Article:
Where are People Looking for Help in Kubernetes?            2.06 – 4.13
What Problem are you Looking to Solve?                              4.13 – 6.15
What Else Needed to Make Kubernetes Successful?          6.15 – 10.18
Sell Services for Kubernetes?                                                   10.18 – 12.09
Kubernetes Delivery Platform for Apps                                  12.09 – 15.37 (Hospital Example)
Why Function as a Service?                                                      15.37 – 19.05
Does Variety of Options Slow Down Adoption?                    19.05 – 20.05
Is FaaS an App for Kubernetes?                                               20.05 – 22.29 (PB & Chocolate)
Role of Service Mesh                                                                 22.29 – 29.06
Contact Information                                                                   29.06 – END

James Ferguson, Director of Cloud Consulting, JBC Labs.

James Ferguson has been involved in IT, Software Development and Business Management since 1992. During James Career he has created the worlds first mobile agnostic application for SAP and Oracle in the cloud, featured in Gartner and Forrester. Founded two companies and led many others. Industries James has helped companies ranging from Real Estate, Oil and Gas, Utilities, Finance, Insurance and Marketing. James currently helps customers as a principal architect and thought leader for the fortune 500 and SMB. James can be found on Linkedin, email, mobile, or out in the back country hiking.

0 comments on “DC2020: Putting the Data back in the Data Center”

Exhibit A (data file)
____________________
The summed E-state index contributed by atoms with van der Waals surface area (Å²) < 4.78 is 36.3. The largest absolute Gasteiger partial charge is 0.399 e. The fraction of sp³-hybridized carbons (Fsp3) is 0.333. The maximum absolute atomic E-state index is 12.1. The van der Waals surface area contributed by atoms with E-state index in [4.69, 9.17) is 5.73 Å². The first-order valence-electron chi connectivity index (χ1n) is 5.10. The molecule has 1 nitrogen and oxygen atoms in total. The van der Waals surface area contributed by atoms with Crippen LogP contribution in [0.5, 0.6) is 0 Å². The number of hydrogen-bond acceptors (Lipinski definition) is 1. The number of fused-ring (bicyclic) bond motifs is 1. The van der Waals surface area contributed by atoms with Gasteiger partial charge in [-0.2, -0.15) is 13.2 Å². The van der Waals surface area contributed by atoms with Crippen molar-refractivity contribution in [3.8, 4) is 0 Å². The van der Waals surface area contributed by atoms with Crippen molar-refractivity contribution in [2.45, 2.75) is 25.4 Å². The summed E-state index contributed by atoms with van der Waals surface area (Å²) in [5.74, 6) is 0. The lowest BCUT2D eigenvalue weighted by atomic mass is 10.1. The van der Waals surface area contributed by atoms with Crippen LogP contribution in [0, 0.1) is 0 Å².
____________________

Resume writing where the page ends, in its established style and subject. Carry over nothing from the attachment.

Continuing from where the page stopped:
DC2020: Putting the Data back in the Data Center

For the past two decades, data centers have been more about compute than data, but the machine learning and IoT revolutions are changing that focus for the 2020 Data Center (aka DC2020). My experience at IBM Think 2018 suggests that we should be challenging our compute centric view of a data center; instead, we should be considering the flow and processing of data. Since data is not localized, that reinforces our concept of DC2020 as a distributed and integrated environment.

We have defined data centers by the compute infrastructure stored there. Cloud (especially equated with virtualized machines) has been an infrastructure as a service (IaaS) story. Even big data “lakes” are primary compute clusters with distributed storage. This model dominates because data sources locked in application silos control of the compute translates directly to control of the data.

What if control of data is being decoupled from applications? Data is becoming it’s own thing with new technologies like machine learning, IoT, blockchain and other distributed sourcing.

In a data centric model, we are more concerned with movement and access to data than building applications to control it. Think of event driven (serverless) and microservice platforms that effectively operate on data-in-flight. It will become impossible to actually know all the ways that data is manipulated as function as a service progresses because there are no longer boundaries for applications.

This data-centric, distributed architecture model will be even more pronounced as processing moves out of data centers and into the edge. IT infrastructure at the edge will be used for handling latency critical data and aggregating data for centralization. These operations will not look like traditional application stacks: they will be data processing microservices and functions.

This data centric approach relegates infrastructure services to a subordinate role. We should not care about servers or machines except as they support platforms driving data flows.